Category Archives: medical disease

Sodium Intake


Dear Diabetes

Nov. 2017 

Dear Diabetes,

In 2012, you entered my life unexpectedly. You were the new chapter of my life.  You changed my view on food and beverages. Before you came into my life, I used to eat whatever I wanted.  Because of you, certain beverages and food items are off-limits such as sugary stuff, pizza rolls, French fries, dinner rolls, etc. It was hard to give them up, but it was for the best. I thought you would be the reason I couldn’t travel, but it turned out I was wrong.

Our relationship is full of ups and downs.  The ups are days with perfect glucose levels and the willpower to avoid certain things that I can’t eat at parties or restaurants. I’m mostly a stickler for rules, routines, and schedules because of autism. The downs are accidentally overmedicating and overeating or eating the wrong stuff. Sometimes, I have high glucose levels all day, some days the levels are low, and some days are in-between.  Sometimes, I have rebounds after being low. Sometimes, my autism causes stress which results in hyperglycemia. I used to panic when you gave me high numbers. I learned that it was better to be high than low. In fact, I learned lessons from my diabetic-related mistakes.

Because of you, I switched to better versions of chicken, fries, desserts, etc. I exercise a little more by dancing, running, and walking.  A strict diet makes me healthier and skinnier than I used to be. After you came along, I was even more confident about myself. The number of my meltdowns decreased. Before you, I had autism-related meltdowns.      

You and I will be together for life.



Dating and Diabetes

You landed the date. Nabbed a reservation at a nice restaurant. Even wore that fancy shirt that looks great but sort of itches. You’ve thought of everything—except how to divulge your diabetes.

If you’re stressing about when to tell your date about your diabetes (or whether you should keep it a secret after all), take heart. There’s no rule book you don’t know about.

Your comfort level, your date, and a dozen other factors will influence how and when you tell. Still, there are some guidelines you can follow to determine what’s right for you. Read on for tips that’ll help you transition from “Nice to meet you” to “I have diabetes.”

Making It Work

Here is what Kelly has done to best support her health and her relationship over the past 10 months.
Be honest. Kelly has been very honest about her food, exercise, and lifestyle needs to remain healthy. When her sugar levels were a bit elevated after big meals at relatives’ homes, she and her boyfriend, Joe, adjusted accordingly, and Joe was able to speak about portion sizes with relatives. He believes that being open and honest initially about topics that affect you is key to any relationship, and diabetes is no exception.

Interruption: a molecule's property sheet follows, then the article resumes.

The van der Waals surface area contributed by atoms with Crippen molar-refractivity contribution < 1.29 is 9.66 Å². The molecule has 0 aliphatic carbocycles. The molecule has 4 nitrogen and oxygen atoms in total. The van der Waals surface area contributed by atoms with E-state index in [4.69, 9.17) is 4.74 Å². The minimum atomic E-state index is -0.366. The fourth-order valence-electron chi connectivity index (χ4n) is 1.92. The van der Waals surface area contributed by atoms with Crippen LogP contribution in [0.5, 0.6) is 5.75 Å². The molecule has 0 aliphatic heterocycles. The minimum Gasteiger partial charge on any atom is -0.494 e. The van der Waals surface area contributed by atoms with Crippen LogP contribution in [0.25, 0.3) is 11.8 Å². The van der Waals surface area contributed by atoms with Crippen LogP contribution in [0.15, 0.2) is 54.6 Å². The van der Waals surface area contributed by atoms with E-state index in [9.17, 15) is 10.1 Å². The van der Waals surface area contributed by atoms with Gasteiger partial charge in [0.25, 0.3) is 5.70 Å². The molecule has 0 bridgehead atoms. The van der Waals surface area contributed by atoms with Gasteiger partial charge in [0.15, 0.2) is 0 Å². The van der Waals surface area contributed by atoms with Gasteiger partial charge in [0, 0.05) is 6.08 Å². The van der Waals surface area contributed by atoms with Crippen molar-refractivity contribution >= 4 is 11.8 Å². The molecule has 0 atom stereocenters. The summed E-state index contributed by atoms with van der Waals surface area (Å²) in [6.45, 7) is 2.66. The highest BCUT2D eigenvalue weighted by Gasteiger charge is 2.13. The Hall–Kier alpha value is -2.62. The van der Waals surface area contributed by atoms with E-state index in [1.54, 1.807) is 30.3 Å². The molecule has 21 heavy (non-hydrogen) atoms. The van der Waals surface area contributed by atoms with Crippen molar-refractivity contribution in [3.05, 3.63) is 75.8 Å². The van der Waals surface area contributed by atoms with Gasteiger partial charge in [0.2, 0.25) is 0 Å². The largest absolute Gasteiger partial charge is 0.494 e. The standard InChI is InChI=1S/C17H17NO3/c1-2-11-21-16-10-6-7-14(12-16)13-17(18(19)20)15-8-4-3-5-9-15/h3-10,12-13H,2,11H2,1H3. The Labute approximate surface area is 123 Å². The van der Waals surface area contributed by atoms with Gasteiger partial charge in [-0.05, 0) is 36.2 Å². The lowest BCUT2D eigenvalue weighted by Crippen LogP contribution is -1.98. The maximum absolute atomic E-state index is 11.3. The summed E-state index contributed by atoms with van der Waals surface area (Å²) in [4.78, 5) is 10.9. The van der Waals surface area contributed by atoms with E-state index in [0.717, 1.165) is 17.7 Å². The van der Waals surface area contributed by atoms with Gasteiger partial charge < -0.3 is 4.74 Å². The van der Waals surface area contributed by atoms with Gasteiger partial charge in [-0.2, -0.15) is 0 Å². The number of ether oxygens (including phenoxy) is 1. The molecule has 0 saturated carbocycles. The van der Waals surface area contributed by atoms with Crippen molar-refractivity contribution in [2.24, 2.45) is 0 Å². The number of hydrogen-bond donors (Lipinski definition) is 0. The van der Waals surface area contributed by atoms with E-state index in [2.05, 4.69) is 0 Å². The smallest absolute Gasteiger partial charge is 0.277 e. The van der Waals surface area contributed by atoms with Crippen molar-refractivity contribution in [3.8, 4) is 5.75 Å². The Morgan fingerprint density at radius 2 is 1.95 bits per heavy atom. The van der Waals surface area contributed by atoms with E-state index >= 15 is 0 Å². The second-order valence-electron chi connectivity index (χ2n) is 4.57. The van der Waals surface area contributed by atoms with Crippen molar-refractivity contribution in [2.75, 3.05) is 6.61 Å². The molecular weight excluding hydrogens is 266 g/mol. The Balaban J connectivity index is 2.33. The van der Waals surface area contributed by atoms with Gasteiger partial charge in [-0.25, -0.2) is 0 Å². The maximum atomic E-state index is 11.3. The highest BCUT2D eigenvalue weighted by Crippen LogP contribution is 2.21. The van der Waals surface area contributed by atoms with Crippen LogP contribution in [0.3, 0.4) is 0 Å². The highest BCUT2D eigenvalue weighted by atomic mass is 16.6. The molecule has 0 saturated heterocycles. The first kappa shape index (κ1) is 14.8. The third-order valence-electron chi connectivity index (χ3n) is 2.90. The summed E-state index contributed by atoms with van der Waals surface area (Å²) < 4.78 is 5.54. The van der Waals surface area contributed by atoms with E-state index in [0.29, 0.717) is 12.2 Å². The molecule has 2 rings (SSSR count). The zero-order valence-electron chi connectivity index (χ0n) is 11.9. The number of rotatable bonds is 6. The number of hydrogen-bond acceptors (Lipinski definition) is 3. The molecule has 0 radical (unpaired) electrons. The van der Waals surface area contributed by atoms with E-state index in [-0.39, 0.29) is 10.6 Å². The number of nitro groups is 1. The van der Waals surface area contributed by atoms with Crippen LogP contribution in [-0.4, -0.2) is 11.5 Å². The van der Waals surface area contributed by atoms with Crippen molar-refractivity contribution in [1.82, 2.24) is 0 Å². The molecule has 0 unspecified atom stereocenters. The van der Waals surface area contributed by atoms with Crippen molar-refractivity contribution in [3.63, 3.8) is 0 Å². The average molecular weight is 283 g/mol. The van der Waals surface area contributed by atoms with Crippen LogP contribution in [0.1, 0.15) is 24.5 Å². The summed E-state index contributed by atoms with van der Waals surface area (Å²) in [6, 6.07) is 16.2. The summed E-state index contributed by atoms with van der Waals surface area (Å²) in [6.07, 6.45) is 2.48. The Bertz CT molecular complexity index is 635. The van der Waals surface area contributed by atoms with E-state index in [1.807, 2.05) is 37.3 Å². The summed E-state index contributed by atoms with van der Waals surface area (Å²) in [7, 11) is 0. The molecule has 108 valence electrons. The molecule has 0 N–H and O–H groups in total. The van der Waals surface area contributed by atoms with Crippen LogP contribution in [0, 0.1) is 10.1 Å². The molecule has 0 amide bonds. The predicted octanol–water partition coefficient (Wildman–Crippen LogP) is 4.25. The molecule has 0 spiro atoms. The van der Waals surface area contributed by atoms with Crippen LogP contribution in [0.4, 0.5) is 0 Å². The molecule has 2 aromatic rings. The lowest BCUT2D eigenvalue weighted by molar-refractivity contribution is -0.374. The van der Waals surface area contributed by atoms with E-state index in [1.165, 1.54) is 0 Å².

Teach with patience and love.  Joe liked Kelly’s method of teaching him her processes for maintaining her diabetes. She kindly asked him, “Hey, do you want to learn xyz?” and engaged him in different tasks if he felt comfortable. She taught him how to set up the glucagon pen with an old one (not to worry—it was properly disposed of and not used on her). Essentially, you don’t have to teach that person everything at once. But ultimately, if this person is someone you spend a lot of time with and want to spend the rest of your life with, it is important to determine if you can handle what it takes for
a healthy future.

Patience, patience, patience. Joe cannot tell you how many times Kelly will share a reading with him, and she will ask, “Is that good?” She is the calmest person he has ever met, including when he sees her calmly explain to him how this affects her. Patience is key as your significant other gets a handle on your diabetes.

Take care of yourself. Kelly continues to run around the block, notes her infusion set changes in her phone, and monitors her blood glucose levels. Her self-care habits are inspiring, and her example has helped Joe to lose weight. As a result, he feels healthier and more confident, and the chain reaction continues to ripple through all elements of their relationship.

Ask for help. It was very helpful when Kelly told Joe about eating habits she wanted his help to improve, such as consuming more fruits and vegetables. Her confidence in him for support has improved the relationship significantly.

Here is what has helped Joe help Kelly manage her diabetes and strengthen their relationship: